Good preparation is always key. When I am tasked to model a specific object or scene then the first step is to go and google reference photos and concept art. These serve as inspiration and guide. I then tend to straight head into Maya LT to model said asset by starting with the base shapes. I very often turn the model in the viewport to see it from all angles after finishing parts, constantly keeping an eye on overall readability and silhoutte. Once I am happy with the overall shape I add details and edge bevels where needed. Edge bevel really help so much as they catch the light and draw attention. Hard Surface models/objects really benefit from that.
Doing the actual UV’s is actually not as bad as many make it out to be. Maya LT has really evolved on tools/features in that regard and I do most of my UV’s in either Maya or 3DCoat. 3D Coat is really an awesome piece of software as well especially when it comes to Retopo, UV and painting. It now also features great PBR features to make quality AAA assets. Besides software, as I mentioned earlier it’s important to train your eye on all things color and lighting. Lastly, presentation is super important. For instance, don’t render or show your images on a pink backdrop! (unless it really makes sense). Go for the beauty shot and use DOF or other Post Effects but don’t go overboard either. Subtlety is key here. There are various options to present your work. Take stills or use the very useful and PBR ready Sketchfab website to upload and show off your work for everybody to see! It even works on Facebook!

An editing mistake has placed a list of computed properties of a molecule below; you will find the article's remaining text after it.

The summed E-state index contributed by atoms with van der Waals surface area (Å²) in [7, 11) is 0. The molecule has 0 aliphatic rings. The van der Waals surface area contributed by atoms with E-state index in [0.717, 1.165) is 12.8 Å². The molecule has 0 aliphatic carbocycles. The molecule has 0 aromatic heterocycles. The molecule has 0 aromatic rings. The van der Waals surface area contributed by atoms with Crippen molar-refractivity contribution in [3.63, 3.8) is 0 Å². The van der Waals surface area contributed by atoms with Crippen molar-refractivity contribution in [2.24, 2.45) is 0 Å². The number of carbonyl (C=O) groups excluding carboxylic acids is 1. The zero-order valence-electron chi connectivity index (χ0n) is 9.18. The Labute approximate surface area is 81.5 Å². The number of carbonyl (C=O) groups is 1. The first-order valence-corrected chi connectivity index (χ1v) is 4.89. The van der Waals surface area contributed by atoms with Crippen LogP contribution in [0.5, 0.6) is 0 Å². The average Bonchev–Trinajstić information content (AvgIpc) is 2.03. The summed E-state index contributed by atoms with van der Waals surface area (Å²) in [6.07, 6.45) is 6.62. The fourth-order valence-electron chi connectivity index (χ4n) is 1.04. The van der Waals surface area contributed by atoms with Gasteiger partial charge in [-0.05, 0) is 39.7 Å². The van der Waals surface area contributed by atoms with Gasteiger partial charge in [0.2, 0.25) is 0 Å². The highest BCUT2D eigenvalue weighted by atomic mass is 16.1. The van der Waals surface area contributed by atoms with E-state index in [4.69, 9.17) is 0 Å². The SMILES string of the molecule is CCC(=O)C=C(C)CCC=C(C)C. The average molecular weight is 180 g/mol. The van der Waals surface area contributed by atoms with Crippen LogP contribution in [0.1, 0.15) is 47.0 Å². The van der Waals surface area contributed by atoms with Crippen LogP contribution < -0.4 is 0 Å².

For the most part I am using Autodesks Maya LT! I am really in love with the “Game” and “Realtime” centric version Autodesk created. It has pretty much everything I need to create any kind of game prop or environment. The viewport with it’s various realtime effects such as Ambient Occlusion, Anti-Aliasing and DOF, to name a few, are awesome and very useful. The latest/current version (Maya LT 2016) also features Physically Based Shader (PBS) which is of great use if you’re using Unity or the Stingray engine. In fact, if you’re using Stingray you don’t have to re-assamble the shader/textures in engine – it will just be transfered over with everything being intact. As mentioned earlier, I do most of my modeling work in Maya. UV tools have also seen a great update and it’s actually rather fun to do UV’s in Maya now.
Depending on the task I sometimes use 3D Coat for UV’ing and Texturing. What I like about 3D Coat is it’s “Hand-Painting” features. It’s feels very natural and very Photoshop like in that regard. Then there is Substance Painter which is also ever evolving and I am using it quite frequently as well! Love the fact that you can create Smart-Materials which you can then later re-use or even share with others. Lastly, I am of course using Adobe Photoshop for certain tasks. As you can tell, I am jumping between software a bit. I am OK with that. I feel at home in all of them.
That’s difficult to answer really as every scene/object requires a bit of different setup. Sometimes the client has a specific look in his head which can be tricky to achieve especially in realtime. You also have to take into account if the camera or your viewing angle changes. Light interacts with objects in different ways. Surface texture all have different reflective or refractive values. In other words, it does help to read up on lighting and how light interacts. Scientific papers on Global Illumination, and such, are interesting and useful.
My game engine of choice is Unity. I use it 95% if the time, as do most of my clients. Having been a Unity user for the past 10 years (time flies when you’re having fun!) I have seen Unity evolve into one of the biggest game engines to day. A few years ago we had “Beast” at our disposal to bake light. It was really great back then and even allowed for baked and realtime light to be mixed. Now we have “Enlighten” which takes it all to the next step. Currently I am a big fan of the “Final Gather” feature in Unity 5.4 (beta) which takes a bit longer to render but the baked results are very smooth!